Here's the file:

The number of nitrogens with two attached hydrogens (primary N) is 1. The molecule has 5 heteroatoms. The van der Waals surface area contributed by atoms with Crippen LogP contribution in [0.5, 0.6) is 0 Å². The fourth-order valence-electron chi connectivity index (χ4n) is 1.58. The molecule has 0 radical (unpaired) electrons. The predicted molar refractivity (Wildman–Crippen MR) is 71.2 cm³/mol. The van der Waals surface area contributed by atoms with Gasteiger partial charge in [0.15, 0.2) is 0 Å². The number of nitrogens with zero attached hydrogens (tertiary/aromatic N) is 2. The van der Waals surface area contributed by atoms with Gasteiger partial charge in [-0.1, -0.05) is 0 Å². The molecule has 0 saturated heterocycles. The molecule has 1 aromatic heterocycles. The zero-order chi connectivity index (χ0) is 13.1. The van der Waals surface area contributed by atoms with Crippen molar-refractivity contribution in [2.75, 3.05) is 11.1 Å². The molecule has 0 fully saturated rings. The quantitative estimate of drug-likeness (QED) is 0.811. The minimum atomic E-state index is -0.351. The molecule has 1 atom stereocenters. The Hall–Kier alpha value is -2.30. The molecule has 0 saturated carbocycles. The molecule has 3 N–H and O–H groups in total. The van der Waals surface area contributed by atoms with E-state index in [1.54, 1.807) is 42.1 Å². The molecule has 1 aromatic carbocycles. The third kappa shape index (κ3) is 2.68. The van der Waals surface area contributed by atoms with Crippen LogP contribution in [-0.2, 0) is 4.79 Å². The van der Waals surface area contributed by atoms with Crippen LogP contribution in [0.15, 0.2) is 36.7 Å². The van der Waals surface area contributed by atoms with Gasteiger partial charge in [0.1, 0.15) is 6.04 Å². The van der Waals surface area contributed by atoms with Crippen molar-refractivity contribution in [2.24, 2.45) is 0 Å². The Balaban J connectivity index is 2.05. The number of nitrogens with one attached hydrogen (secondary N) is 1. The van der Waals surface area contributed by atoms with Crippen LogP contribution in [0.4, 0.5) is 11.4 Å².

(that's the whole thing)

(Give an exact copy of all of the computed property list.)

The number of nitrogens with two attached hydrogens (primary N) is 1. The molecule has 5 heteroatoms. The van der Waals surface area contributed by atoms with Crippen LogP contribution in [0.5, 0.6) is 0 Å². The fourth-order valence-electron chi connectivity index (χ4n) is 1.58. The molecule has 0 radical (unpaired) electrons. The predicted molar refractivity (Wildman–Crippen MR) is 71.2 cm³/mol. The van der Waals surface area contributed by atoms with Gasteiger partial charge in [0.15, 0.2) is 0 Å². The number of nitrogens with zero attached hydrogens (tertiary/aromatic N) is 2. The van der Waals surface area contributed by atoms with Gasteiger partial charge in [-0.1, -0.05) is 0 Å². The molecule has 0 saturated heterocycles. The molecule has 1 aromatic heterocycles. The zero-order chi connectivity index (χ0) is 13.1. The van der Waals surface area contributed by atoms with Crippen molar-refractivity contribution in [2.75, 3.05) is 11.1 Å². The molecule has 0 fully saturated rings. The quantitative estimate of drug-likeness (QED) is 0.811. The minimum atomic E-state index is -0.351. The molecule has 1 atom stereocenters. The Hall–Kier alpha value is -2.30. The molecule has 0 saturated carbocycles. The molecule has 3 N–H and O–H groups in total. The van der Waals surface area contributed by atoms with E-state index in [1.54, 1.807) is 42.1 Å². The molecule has 1 aromatic carbocycles. The third kappa shape index (κ3) is 2.68. The van der Waals surface area contributed by atoms with Crippen LogP contribution in [-0.2, 0) is 4.79 Å². The van der Waals surface area contributed by atoms with Crippen LogP contribution in [0.15, 0.2) is 36.7 Å². The van der Waals surface area contributed by atoms with Gasteiger partial charge in [0.1, 0.15) is 6.04 Å². The van der Waals surface area contributed by atoms with Crippen molar-refractivity contribution in [2.24, 2.45) is 0 Å². The Balaban J connectivity index is 2.05. The number of nitrogens with one attached hydrogen (secondary N) is 1. The van der Waals surface area contributed by atoms with Crippen LogP contribution in [0.4, 0.5) is 11.4 Å².